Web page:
Once airborne, the gusts of wind dropped to a gentle breeze as we drifted away from Bristol over the countryside to the Chew Valley, in the Mendip Hills AONB, Somerset.  

Because of the launch site change and failed first attempt to inflate the balloon, we didn't get as long in the air as we would have in other circumstances.  But it was lovely, floating over the farmland, watching the sheep and cattle below, spotting landmarks and waving back to people looking up....

....As the sun sank slowly in the west, the pilot started looking for a launch site.  However, there are extensive areas of woodland in that area, the very large Chew Magna Lake and a lot of fields with crops in when pilots prefer not to land unless it's an emergency.  He was also on the look out for a field with a gate next to a road so that the retrieve vehicle could get access to take the balloon, basket, pilot and passengers away at the end of the evening.

With the sun getting close to the horizon and not a lot of choice, the pilot headed for a relatively small triangular field, bounded by hedgerows and trees, with a VERY large tree in the middle and poles with wires along one edge. Hmmmmm - not an easy landing place!  

However, with passengers braced in the landing position, the pilot deliberately skimmed the top of one tree in the hedgerow to slow us down then deflated the balloon quickly enough to get the basket safely on the ground and allow two passengers to jump out, catch the main rope and pull the balloon envelope away from the big tree and into the open field, where there was just enough space for it to deflate full length.

If you have ever read about pleasure hot air balloon flights, you will know that most companies celebrate a happy landing with champagne.  What they might not tell you is that you have to do a bit of work first - getting the air out of the balloon envelope by sitting on it, then helping to roll it into a long sausage before winding it back into a large bag to be hauled back on to the retrieve vehicle.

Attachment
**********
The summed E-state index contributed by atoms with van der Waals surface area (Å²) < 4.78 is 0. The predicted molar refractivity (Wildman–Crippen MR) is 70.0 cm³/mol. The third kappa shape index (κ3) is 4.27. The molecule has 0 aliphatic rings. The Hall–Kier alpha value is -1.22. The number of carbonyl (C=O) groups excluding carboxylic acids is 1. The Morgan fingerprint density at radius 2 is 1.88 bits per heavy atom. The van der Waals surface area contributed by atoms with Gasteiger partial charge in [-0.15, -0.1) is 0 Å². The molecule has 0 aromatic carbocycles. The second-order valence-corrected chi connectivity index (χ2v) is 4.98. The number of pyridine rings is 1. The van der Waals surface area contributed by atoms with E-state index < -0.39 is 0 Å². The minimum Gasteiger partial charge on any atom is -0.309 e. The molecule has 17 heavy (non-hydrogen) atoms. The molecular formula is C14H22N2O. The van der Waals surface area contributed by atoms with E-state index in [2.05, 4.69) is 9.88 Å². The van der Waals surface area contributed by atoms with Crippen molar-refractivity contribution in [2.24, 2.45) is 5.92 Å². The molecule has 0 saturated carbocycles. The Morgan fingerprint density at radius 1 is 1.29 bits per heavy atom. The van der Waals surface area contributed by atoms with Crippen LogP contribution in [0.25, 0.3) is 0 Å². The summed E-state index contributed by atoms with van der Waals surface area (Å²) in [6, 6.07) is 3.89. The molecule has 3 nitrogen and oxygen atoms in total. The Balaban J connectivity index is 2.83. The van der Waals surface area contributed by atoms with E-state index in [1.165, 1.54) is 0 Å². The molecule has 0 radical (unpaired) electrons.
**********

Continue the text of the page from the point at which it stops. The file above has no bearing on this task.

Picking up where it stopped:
It was almost dark as we drank our glass of fizz by torchlight before being given our certificates to say that we had flown, and driven back to the original launch site where everyone had parked their cars.  And it was even later by the time we returned to son Jack's house where we were spending the night before traveling back to Oxford on Monday.  However, we finally made long last.

Not quite the mass ascent at the Bristol Balloon Fiesta which we had originally booked back in 2011, but wonderful anyway!

Some time in Bristol meant that we could also visit Steve's mum, spend some time with son Jack and do the almost obligatory trip to Ikea, this time to check some measurements before committing ourselves to splashing some cash.

Back to work for me yesterday, drafting a decision, followed by some hard labour in the garden today...anything to keep my mind off tomorrow which is Steve's next hospital assessment.  X-ray first, then the agonizing wait to see the doctor, find out what's going on inside and consequently what the next three months or so holds in store.  

Unusually for us, we sat down at lunchtime and drew up a list of all the things we want/need to do in the short and medium term.  I do hope we have not been tempting fate.... this space for news